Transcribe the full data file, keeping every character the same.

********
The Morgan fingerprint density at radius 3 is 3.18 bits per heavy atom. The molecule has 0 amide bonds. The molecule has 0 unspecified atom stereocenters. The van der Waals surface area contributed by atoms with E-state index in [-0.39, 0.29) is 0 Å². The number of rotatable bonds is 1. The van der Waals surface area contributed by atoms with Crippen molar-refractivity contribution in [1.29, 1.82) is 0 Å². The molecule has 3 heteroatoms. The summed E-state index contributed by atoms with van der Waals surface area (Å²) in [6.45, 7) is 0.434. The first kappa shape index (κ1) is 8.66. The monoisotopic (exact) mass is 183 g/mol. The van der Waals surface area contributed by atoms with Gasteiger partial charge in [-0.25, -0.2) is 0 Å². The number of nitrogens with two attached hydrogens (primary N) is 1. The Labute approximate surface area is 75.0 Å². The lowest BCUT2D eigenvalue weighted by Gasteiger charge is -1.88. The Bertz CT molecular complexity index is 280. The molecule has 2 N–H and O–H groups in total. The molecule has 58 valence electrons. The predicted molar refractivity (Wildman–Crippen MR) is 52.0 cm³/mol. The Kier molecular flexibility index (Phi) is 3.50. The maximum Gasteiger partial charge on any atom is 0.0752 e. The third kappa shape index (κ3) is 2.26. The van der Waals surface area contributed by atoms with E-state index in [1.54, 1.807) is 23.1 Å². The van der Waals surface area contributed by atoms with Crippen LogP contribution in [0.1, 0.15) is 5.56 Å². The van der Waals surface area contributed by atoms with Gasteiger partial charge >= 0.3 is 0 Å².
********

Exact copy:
The Morgan fingerprint density at radius 3 is 3.18 bits per heavy atom. The molecule has 0 amide bonds. The molecule has 0 unspecified atom stereocenters. The van der Waals surface area contributed by atoms with E-state index in [-0.39, 0.29) is 0 Å². The number of rotatable bonds is 1. The van der Waals surface area contributed by atoms with Crippen molar-refractivity contribution in [1.29, 1.82) is 0 Å². The molecule has 3 heteroatoms. The summed E-state index contributed by atoms with van der Waals surface area (Å²) in [6.45, 7) is 0.434. The first kappa shape index (κ1) is 8.66. The monoisotopic (exact) mass is 183 g/mol. The van der Waals surface area contributed by atoms with Gasteiger partial charge in [-0.25, -0.2) is 0 Å². The number of nitrogens with two attached hydrogens (primary N) is 1. The Labute approximate surface area is 75.0 Å². The lowest BCUT2D eigenvalue weighted by Gasteiger charge is -1.88. The Bertz CT molecular complexity index is 280. The molecule has 2 N–H and O–H groups in total. The molecule has 58 valence electrons. The predicted molar refractivity (Wildman–Crippen MR) is 52.0 cm³/mol. The Kier molecular flexibility index (Phi) is 3.50. The maximum Gasteiger partial charge on any atom is 0.0752 e. The third kappa shape index (κ3) is 2.26. The van der Waals surface area contributed by atoms with E-state index in [1.54, 1.807) is 23.1 Å². The van der Waals surface area contributed by atoms with Crippen LogP contribution in [0.1, 0.15) is 5.56 Å². The van der Waals surface area contributed by atoms with Gasteiger partial charge >= 0.3 is 0 Å².